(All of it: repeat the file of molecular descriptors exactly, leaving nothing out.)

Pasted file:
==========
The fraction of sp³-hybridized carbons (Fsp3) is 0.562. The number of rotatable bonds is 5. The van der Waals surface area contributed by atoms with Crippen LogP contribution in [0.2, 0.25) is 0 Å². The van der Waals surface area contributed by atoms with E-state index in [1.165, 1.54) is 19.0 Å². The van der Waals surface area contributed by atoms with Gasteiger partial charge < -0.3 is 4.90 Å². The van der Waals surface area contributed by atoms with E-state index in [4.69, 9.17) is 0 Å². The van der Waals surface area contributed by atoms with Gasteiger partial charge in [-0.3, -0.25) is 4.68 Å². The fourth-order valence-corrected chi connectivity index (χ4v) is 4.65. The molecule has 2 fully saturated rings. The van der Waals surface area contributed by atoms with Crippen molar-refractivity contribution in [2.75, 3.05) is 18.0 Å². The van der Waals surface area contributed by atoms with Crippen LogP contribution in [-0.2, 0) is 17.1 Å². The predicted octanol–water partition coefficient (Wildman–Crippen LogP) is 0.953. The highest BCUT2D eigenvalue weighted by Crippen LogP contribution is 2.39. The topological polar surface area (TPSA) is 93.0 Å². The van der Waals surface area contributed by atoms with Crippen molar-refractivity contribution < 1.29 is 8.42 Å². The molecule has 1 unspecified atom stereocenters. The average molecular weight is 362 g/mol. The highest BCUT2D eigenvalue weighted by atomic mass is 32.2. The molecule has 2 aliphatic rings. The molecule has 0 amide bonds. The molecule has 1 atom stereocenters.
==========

The fraction of sp³-hybridized carbons (Fsp3) is 0.562. The number of rotatable bonds is 5. The van der Waals surface area contributed by atoms with Crippen LogP contribution in [0.2, 0.25) is 0 Å². The van der Waals surface area contributed by atoms with E-state index in [1.165, 1.54) is 19.0 Å². The van der Waals surface area contributed by atoms with Gasteiger partial charge < -0.3 is 4.90 Å². The van der Waals surface area contributed by atoms with E-state index in [4.69, 9.17) is 0 Å². The van der Waals surface area contributed by atoms with Gasteiger partial charge in [-0.3, -0.25) is 4.68 Å². The fourth-order valence-corrected chi connectivity index (χ4v) is 4.65. The molecule has 2 fully saturated rings. The van der Waals surface area contributed by atoms with Crippen molar-refractivity contribution in [2.75, 3.05) is 18.0 Å². The van der Waals surface area contributed by atoms with Crippen LogP contribution in [-0.2, 0) is 17.1 Å². The predicted octanol–water partition coefficient (Wildman–Crippen LogP) is 0.953. The highest BCUT2D eigenvalue weighted by Crippen LogP contribution is 2.39. The topological polar surface area (TPSA) is 93.0 Å². The van der Waals surface area contributed by atoms with Crippen molar-refractivity contribution < 1.29 is 8.42 Å². The molecule has 1 unspecified atom stereocenters. The average molecular weight is 362 g/mol. The highest BCUT2D eigenvalue weighted by atomic mass is 32.2. The molecule has 2 aliphatic rings. The molecule has 0 amide bonds. The molecule has 1 atom stereocenters.